Paul and I headed to New York last week. He was very kind in arranging a nice pod for me to sleep in for my ride there, so I pulled on the compression socks (very sexy) and climbed in. New York is not the ideal place for a low energy person, but he had some work things arranged, by that I mostly mean golf, and I was able to sleep in one day and nap for the afternoon on another so that was great. We had a tour of New York Life from our lake family friend Jordan who we are so proud of. That was awesome. Paul had also reserved wonderful seats at the musical Beautiful. It is the Carole King story and if you are a fan, it is a must see! So good. We were treated by Empire Life to a Yankees game at Yankee Stadium and spent one night in beautiful, quaint Greenwich, CT. We will for sure visit again and although I was a little worried about whether I was up to it or not, I am really glad we went.
We headed from New York to Toronto where we met up with Katrina, my youngest stepdaughter and headed to the lake where Paul and his family summered for all of his childhood – Sturgeon Point. Paul’s younger brother Bill and Bev’s wedding drew all of the Brown/Wisby clan to the Point and we had a really nice weekend. The rest of the Brown girls were there too. It was full of love and laughter and our cozy cottage we rented was a great resting spot. I was super happy to have Lola and Ruby in house all weekend too. I will be so happy when I can finally lift them again… and my own suitcase too.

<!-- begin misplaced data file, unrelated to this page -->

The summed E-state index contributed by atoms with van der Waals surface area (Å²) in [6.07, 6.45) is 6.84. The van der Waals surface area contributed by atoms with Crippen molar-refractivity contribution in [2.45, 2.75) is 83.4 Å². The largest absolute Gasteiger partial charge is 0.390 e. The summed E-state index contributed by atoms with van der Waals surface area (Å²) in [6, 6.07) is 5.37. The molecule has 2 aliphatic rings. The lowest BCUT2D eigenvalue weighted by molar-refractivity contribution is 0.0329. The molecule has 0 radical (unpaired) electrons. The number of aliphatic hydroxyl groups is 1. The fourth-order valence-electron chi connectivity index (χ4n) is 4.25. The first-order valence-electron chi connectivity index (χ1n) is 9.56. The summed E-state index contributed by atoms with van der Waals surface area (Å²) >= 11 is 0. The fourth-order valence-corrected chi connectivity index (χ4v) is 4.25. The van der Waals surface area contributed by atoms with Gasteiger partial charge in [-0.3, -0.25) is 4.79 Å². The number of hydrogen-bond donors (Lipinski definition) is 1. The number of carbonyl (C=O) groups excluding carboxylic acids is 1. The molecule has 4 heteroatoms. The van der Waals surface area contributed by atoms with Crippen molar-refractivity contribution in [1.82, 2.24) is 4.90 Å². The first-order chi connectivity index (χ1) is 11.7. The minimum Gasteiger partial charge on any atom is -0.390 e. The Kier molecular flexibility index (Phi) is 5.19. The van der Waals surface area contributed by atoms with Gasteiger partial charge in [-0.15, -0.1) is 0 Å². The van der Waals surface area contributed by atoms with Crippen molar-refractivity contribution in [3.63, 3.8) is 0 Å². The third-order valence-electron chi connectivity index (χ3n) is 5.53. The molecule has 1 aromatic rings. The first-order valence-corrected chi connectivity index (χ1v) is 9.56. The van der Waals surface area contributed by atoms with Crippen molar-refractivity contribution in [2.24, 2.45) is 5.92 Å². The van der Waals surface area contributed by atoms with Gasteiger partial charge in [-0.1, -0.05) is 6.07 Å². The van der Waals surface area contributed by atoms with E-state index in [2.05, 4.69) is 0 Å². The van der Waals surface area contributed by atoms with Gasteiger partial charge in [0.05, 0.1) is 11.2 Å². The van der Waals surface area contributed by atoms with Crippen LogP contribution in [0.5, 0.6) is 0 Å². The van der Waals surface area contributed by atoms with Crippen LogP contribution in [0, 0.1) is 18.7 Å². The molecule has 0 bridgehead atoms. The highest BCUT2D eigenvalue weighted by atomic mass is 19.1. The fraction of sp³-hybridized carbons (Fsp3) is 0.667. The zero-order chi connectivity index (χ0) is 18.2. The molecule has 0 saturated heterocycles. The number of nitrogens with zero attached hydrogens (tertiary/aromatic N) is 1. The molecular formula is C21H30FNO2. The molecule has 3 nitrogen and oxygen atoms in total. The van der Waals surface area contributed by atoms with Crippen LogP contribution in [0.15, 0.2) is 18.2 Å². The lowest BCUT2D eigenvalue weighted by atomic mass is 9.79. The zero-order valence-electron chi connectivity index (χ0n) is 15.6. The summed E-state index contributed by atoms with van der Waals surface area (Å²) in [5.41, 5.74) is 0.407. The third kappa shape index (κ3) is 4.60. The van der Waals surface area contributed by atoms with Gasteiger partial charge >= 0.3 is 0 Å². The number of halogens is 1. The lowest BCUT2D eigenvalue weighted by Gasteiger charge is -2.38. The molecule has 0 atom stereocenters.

It’s always nice to get back home. July Long weekends are best spent at Clear Lake in Manitoba, but I am happy to be here. I have a routine here, it’s been my nest for months and all my pillows, teas and animals are here too. We’ll be off again before you know it. As life returns to normal, that’s what Paul likes to do… hop a plane to the next fun place. God I hope normal is somewhere in the near future.
If you are still in the praying mood, I would love prayers for the disconnect that my head and my body have right now to begin to close their gap. My brain is so ready to be well again and yet when people ask, “How are you feeling?” I would be lying to them if I said “Good.” I hope the discomfort from the tightness of my mastectomy can begin to ease with my physio and time of course. I hope the discomfort of the expanders will soon be gone and I pray for the bladder issues and the joint pain that fills my hips and knees to lessen as the days and weeks go by.
In the meantime, chin up and keep moving forward Shell… #igotthis